Ashton Lagoon Restored After 24 Years of Severe Degradation

Environmental leaders worked in partnership to restore St. Vincent and Grenadines largest mangrove system.

On May 31, international and national environmental leaders and representatives from the government of St. Vincent and the Grenadines and the government of Grenada celebrated the long-awaited restoration of Ashton Lagoon at Sustainable Grenadines’ (SusGren) office located in Jerome Village on Union Island. The goal of the restoration project was to restore the area’s ecosystem health and biodiversity and to promote ecotourism opportunities. The project was led by SusGren with support from the Phillip Stephenson Foundation, The Nature Conservancy (TNC), the United States Agency for International Development (USAID) through the Caribbean Marine Biodiversity Program (CMBP), the German Development Bank (KFW) through the Caribbean Community Climate Change Centre (5C’s), the Global Environment Facility – Small Grants Program (GEF-SGP) and BirdsCaribbean.

“For many years, SusGren has worked with various partners to conserve and restore biodiversity across Grenada and St. Vincent and the Grenadines. Restoring and maintaining the health of this critically important area is vital, as its ecosystem supports diverse plant and animal species and the Ashton community way of life,” stated SusGren’s Director, Orisha Joseph. In 1994, a marina-hotel-golf-course development was initiated in and around Ashton Lagoon which threatened the national marine conservation area. Dredging and construction of the marina causeway blocked water circulation within the lagoon and led to the loss of mangroves and significant coastal livelihood resources. The project was abandoned when the development company underwent economic challenges and the entire Lagoon area deteriorated over time.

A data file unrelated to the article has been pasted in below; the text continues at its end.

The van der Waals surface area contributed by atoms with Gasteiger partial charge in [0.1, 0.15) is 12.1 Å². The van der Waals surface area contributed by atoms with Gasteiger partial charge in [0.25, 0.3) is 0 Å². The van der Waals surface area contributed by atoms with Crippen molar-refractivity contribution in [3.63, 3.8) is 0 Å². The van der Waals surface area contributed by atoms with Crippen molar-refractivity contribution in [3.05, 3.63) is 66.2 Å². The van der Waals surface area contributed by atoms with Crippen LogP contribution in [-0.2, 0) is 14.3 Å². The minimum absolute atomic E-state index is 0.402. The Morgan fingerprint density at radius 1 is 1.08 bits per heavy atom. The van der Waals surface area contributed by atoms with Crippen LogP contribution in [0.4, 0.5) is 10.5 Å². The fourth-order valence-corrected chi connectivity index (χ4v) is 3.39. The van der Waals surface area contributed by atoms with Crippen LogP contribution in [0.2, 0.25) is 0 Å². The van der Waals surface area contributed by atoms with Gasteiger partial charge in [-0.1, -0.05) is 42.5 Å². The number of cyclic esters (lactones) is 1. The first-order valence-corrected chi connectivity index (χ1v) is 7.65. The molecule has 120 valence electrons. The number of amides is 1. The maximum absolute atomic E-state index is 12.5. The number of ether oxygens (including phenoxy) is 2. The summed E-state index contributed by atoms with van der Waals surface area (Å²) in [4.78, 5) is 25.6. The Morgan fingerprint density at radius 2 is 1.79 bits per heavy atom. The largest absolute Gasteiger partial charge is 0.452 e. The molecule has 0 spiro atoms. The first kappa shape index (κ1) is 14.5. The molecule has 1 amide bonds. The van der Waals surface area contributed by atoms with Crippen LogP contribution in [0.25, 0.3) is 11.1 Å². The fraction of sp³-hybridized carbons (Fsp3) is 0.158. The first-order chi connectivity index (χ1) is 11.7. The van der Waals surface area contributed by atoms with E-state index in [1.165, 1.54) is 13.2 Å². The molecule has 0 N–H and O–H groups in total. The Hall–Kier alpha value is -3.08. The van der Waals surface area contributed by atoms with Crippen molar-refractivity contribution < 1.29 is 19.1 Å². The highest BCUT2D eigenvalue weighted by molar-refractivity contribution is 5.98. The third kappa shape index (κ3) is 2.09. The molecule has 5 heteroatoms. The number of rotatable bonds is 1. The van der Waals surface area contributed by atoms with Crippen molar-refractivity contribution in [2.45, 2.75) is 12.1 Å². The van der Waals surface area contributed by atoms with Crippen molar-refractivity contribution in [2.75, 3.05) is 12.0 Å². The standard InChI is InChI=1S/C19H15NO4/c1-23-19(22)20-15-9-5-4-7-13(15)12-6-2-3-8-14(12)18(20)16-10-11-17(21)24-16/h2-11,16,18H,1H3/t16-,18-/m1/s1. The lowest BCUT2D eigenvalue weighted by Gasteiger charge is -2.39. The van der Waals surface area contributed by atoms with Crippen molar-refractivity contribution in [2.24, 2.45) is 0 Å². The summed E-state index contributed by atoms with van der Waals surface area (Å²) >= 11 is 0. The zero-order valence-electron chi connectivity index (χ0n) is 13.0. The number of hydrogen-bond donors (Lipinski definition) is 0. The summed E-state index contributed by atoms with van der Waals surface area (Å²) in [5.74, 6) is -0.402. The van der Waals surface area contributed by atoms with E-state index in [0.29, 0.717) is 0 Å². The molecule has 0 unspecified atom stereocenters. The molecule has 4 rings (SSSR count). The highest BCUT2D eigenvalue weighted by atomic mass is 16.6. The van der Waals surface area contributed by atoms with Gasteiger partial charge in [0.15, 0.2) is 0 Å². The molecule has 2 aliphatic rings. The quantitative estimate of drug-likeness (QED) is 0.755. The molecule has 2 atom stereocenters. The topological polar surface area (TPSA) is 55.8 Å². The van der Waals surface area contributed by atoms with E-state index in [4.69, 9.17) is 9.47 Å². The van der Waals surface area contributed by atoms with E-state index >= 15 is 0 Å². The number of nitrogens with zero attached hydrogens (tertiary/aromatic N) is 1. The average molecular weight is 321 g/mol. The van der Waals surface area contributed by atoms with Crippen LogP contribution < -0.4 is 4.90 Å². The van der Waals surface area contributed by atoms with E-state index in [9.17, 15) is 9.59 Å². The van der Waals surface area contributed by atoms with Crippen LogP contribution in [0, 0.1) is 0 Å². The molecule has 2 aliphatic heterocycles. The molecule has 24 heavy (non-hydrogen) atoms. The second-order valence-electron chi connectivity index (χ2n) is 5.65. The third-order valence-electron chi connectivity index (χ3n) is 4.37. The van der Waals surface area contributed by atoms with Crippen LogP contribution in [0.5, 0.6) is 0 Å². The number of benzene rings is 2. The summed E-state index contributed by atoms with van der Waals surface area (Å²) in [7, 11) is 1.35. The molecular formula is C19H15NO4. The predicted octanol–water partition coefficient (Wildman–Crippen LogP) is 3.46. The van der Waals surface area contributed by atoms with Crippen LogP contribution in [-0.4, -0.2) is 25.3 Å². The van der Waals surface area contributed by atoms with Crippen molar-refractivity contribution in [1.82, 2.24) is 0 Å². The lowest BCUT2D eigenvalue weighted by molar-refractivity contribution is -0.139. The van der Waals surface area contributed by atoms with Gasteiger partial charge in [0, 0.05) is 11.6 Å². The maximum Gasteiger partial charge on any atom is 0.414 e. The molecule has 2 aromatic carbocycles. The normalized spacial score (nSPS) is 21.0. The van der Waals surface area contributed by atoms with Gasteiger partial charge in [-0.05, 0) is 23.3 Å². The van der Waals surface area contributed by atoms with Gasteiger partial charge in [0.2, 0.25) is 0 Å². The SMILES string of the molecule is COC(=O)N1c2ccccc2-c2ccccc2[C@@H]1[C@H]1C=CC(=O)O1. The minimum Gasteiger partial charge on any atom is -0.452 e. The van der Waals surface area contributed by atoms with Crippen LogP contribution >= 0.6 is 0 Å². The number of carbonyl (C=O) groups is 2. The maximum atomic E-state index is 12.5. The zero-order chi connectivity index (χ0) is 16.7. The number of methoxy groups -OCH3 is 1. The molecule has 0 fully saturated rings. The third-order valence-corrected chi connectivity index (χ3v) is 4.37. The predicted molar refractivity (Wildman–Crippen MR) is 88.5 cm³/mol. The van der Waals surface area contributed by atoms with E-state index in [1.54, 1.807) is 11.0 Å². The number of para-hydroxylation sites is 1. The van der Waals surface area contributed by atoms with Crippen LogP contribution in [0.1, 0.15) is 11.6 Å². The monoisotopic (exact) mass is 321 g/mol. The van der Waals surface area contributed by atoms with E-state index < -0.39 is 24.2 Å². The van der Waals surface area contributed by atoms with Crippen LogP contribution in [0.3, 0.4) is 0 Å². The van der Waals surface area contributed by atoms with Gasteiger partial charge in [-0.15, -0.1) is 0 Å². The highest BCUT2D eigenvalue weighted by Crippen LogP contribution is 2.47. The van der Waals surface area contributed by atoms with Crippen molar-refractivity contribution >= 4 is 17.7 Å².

“It is important for us to recognize the key role our natural resources play in the way we live – by providing food security, supporting livelihoods and contributing to a healthy lifestyle. Therefore, it is our duty to serve as environmental stewards and protect and maintain our nature-based investments. TNC is honoured to have participated in this conservation initiative.” stated Felicity Burrows, CMBP Chief of Party, TNC. In 2007, restoration activities led by SusGren commenced with support from community members, the government of St. Vincent and the Grenadines and national and international environmental groups. After twenty-four years of degradation, Ashton Lagoon is now restored!

The restoration project involved the replanting of over 3000 red mangroves in an area where there was significant die-off and the construction of breaches in strategic areas of the abandoned Ashton Marina pier structure, which ultimately restored water circulation to the area. Additionally, wildlife-viewing towers were built to promote ecotourism activities and a community-owned apiculture and honey production enterprise was developed to provide opportunities for sustainable employment and use of the natural resources.  “The conservation of our natural assets, such as Ashton Lagoon, must be seen as part of all of our efforts to build the region’s resilience. Working together with local communities and partners such as SusGren and The Nature Conservancy, we can achieve our goals to conserve and restore the beautiful Caribbean for generations to come,” said Joaquin Monserrate, US Embassy Chief of Mission.”

The next phase of the restoration project was presented by Ms. Joseph, which includes creating additional breaching gaps in the marina, developing a mangrove nursery to continuously outplant in areas where mangroves are degraded, install an additional swale/culvert system to help improve mangrove health, water circulation and marine life, and continue to improve livelihood enterprises on the island. Ashton Lagoon is the largest natural bay in the Grenadines and is surrounded by extensive mangroves that represent one of the last remaining mangrove forests in the country. Due to its rich ecological importance, this area was legally designated a Conservation Area in 1987 (under Schedule 11, Regulation 20, The Fisheries Act, 1986).

Contributors to this event are SusGren, Phillip Stephenson Foundation, USAID and TNC.

For further information on SusGren and the Ashton Lagoon Restoration Project, please contact: Orisha Joseph – SusGren Director 1784 485 8779 or